The Mews Blog > The eight best ways to diversify revenue in hotels
Do you want your hotel to survive, or do you want it to thrive? One of the surest ways to broaden your customer base and boost your bottom line is to diversify revenue in your hotel.
A diverse hotel revenue stream also means your business is better prepared for the unexpected; it’s clear to see that the hotels thriving in a post-pandemic world are those who no longer rely on room revenue as their sole source of income.
How hotels can diversify their revenue
Diversifying your revenue is essentially a means of maximizing your property’s full potential. And it doesn’t always require drastic steps: here are eight ways to diversify hotel revenue.
1. Monetize all your space
If we were to ask you about your RevPAR performance, it probably wouldn’t take very long for you to find the latest numbers. But how about your RevPAM?
Revenue per available meter squared is a holistic metric that will tell you more about how effectively you’re using all the space in your property. There are almost endless ways to monetize all of the unused (and used) space in hotels, but the thing to remember is to do what fits with your brand and vision for hospitality. You can get really creative (pop-up barbers, cookery classes) but as a starting point, consider the following:
- Parking spaces
- Event spaces (weddings, exhibitions, work team building)
- Day-use hotel rooms (sold by day or by hour)
2. Cater to extended stays
Extended stays or long stays (typically stays of a month or more) are increasingly common as work and travel habits change – and they can also be lucrative for you. Guests who stay longer at your hotel will be in need of more facilities like a workspace and somewhere to eat – perfect cross-selling opportunities to further diversify revenue.
If you need more convincing about the business value, this article about accommodating the long stay guest covers why these reservations have fewer cancelations, higher long-term value and streamlined operational costs.
Get tips for how the experts manage extended staysDownload The New Standard of Serviced Apartments
3. Invest in F&B
Food and beverage is often the first port-of-call for hoteliers who want to build more revenue on top of rooms or beds. And it makes sense: everybody needs to eat. If you already have a bar or restaurant onsite, here are a couple of tips to make sure you’re not leaving money on the table.
- Upsell dining packages before your guests arrive by adding these options to your booking engine or online check-in process
- Encourage locals to become regulars with happy hours, lunch deals or resident offers
- Add your restaurant to delivery services to expand your reach
4. Maximize upsells
It’s one thing to offer an upgrade to a bigger room. It’s another thing entirely (and to be clear, a much better, more profitable thing) to offer attribute-based pricing. Give guests the ability to book a room based on specific preferences like window view, floor number and bathroom specs and you can monetize every feature of every room.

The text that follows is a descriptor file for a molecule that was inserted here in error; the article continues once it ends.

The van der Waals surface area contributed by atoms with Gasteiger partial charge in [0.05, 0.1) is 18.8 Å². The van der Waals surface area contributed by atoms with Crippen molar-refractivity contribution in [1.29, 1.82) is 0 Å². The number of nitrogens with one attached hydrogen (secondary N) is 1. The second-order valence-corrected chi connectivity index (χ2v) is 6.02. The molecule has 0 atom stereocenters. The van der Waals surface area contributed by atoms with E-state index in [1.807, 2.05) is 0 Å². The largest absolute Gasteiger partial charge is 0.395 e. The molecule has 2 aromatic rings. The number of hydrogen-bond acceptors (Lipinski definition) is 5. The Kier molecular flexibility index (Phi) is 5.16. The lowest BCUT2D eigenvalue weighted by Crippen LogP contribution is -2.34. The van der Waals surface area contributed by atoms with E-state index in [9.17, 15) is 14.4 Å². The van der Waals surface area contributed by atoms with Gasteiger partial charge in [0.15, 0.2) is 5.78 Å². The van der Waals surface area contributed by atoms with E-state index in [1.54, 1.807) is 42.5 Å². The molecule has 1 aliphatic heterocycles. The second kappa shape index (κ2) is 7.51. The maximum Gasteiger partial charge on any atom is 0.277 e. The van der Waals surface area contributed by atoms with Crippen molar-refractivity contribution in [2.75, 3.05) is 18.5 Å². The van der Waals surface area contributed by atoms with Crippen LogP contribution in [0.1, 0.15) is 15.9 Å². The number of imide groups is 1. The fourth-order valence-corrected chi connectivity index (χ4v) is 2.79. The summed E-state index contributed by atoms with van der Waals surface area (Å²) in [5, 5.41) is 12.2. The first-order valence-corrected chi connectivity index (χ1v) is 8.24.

5. Leverage your amenities
When you hear ‘amenities’ maybe you think of toiletries and bath robes. But we think of products and services that can be sold like retail. You could offer luxury sheets or upscale toiletries as purchasable extras – on site or as part of the booking process. Let guests choose extra housekeeping for a fee – or less housekeeping for a complementary drink at the bar – or offer room services like a butler service or baby/pet sitting (same thing?).
There are services that you already offer that could also be monetized for visitors and locals too: airport transfers, dry cleaning, and facilities like spas, pools and gyms.
6. Offer a subscription service
Subscriptions – or memberships – work particularly well if you have a chain of properties, although they can also be a success at standalone hotels. Guests benefit because they know they have convenient access to a range of services and experience, delivered at a standard they can rely on. Hotels benefit because it’s a steady stream of revenue that’s good for cash flow.
7. Provide co-working space
Most people don’t like working in offices. Working in a trendy hotel co-working space, however, is a different proposition. As flexible working becomes more popular, people want attractive, accessible spaces that are convenient for when they travel for work. And on the other side of the coin, you have local workers who want a change of scenery from their small home office.
Selling desks and meeting room space by the day or by the hour is a great way to diversify your revenue. It will also boost your F&B earnings as the demand for regular coffee and snacks takes over.
8. Build a community
The modern guest desires authenticity when they travel. A big part of this is staying at a hotel that’s genuinely connected with the local community. That could be through partnering with local businesses and brands to sell their products like food, drinks and toiletries, or experiences such as neighborhood tours or art classes.
Creating a community will also bring in locals and diversify your customer base. This is vital for keeping revenue up during your low season when fewer guests are traveling.
There are plenty of ways to diversify your hotel revenue. Not all of them will work for your hotel, but focusing on two or three that best fit your goals will likely boost your cash flow, revenue and guest happiness.
This article only scratches the surface of what’s possible. If you’d like a deeper dive into how to diversify hotel revenue, download our eponymous guide: How to Diversify Hotel Revenue.
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